Alan Weiss’s Monday Morning Memo® – 10/16/2023
Generational cohorts tend to think that they’re the best ever, and/or that they’ve inherited a royal mess from their forebears, and/or that they’re somehow unique. Prior generations, as they age, tend to skew to the right and talk more of the “good old days,” while also marveling at the modern conveniences they wish they’d had in their own youth. Of course, all of this can be mere blague.
Personally, I find that being able to schedule Uber in advance, opening a garage door remotely, and having facial recognition for my purchases (and for transiting immigration) are magnificent “new” advantages. I’m skeptical about citing a “greatest generation,” as journalist Tom Brokaw did, but I do find it almost incomprehensible that my father and his colleagues parachuted from low flying planes into enemy guns in the jungles of New Guinea.
When I’d urge my son in grammar school to overcome his perceived obstacles, he’d say, “Dad, I realize in ‘days of yore’ you walked to school barefoot, through the snow, and wrote with pieces of coal on a wall.” I’d remind him that the walk was uphill in both directions.
The truth as I see it, is that some things are wonderfully discovered and utilized, while others are underappreciated and/or lost. We’ve benefitted from great advances in medicine, communications, delivery speed, entertainment, and diversity in our culture. The ability, for example, to use telehealth to quickly determine the gravity of a medical problem, or secure tickets to a concert within seconds online, is significant. The internet has changed our lives as will alternative forms of energy still developing.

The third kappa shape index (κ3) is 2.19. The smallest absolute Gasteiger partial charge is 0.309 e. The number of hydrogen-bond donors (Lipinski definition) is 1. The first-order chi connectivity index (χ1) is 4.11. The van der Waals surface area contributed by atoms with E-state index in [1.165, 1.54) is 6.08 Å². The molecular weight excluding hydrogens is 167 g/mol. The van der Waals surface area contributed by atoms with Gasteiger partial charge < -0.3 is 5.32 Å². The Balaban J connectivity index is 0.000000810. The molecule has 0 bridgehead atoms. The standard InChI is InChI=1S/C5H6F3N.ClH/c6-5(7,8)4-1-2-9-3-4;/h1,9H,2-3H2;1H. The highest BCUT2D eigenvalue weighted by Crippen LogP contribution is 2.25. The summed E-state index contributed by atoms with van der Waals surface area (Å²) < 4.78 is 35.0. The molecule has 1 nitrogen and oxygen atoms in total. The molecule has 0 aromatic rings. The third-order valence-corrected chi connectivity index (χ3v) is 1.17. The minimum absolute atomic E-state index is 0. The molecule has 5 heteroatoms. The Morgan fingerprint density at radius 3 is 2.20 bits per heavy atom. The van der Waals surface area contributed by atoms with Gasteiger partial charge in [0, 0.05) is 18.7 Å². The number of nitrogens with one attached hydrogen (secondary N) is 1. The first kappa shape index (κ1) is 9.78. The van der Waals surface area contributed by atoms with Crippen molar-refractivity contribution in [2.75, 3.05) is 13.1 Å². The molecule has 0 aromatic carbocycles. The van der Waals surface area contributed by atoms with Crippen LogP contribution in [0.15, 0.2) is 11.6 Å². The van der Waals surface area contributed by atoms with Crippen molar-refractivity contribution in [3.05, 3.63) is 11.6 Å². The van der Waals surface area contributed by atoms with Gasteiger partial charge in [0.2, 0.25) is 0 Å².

But what have we lost? We’ve lost the family dinner table, religious affiliations (which traditionally have conveyed values), excellence in schools, and constructive disagreement. We’ve lost consensus-builders and instead have reinforced greed. Advanced and cheaper travel has also forced national parks, museums, and tourist destinations to raise prices and/or enforce crowd limitations. (Venice is going to enforce the purchase of a day-pass for tourists, and you will be fined if you’re stopped and can’t produce it. Shades of “Big Brother.”)
Instead of a mad scramble for the new and unique, perhaps we should also be disciplined to preserve the elements of society that have created comity, and tolerance, and forgiveness, and support.
I love a fast car and an open road. But I also love a leisurely stroll along the beach at low tide. There shouldn’t be a “generational competition.” There needs to be a “generational embrace.”
The philosophy of the school room in one generation will be the philosophy of government in the next. —Abraham Lincoln
Each new generation born is in effect an invasion of civilization by little barbarians, who must be civilized before it is too late. —Thomas Sowell
All we have is the knowledge passed on to us by our elders, experiences we inculcate and hardly negate. But to bridge the generation gap, one needs to adapt to the new while retaining the goodness of the old. —Sonali Bendre
Each generation imagines itself to be more intelligent than the one that went before it, and wiser than the one that comes after it. —George Orwell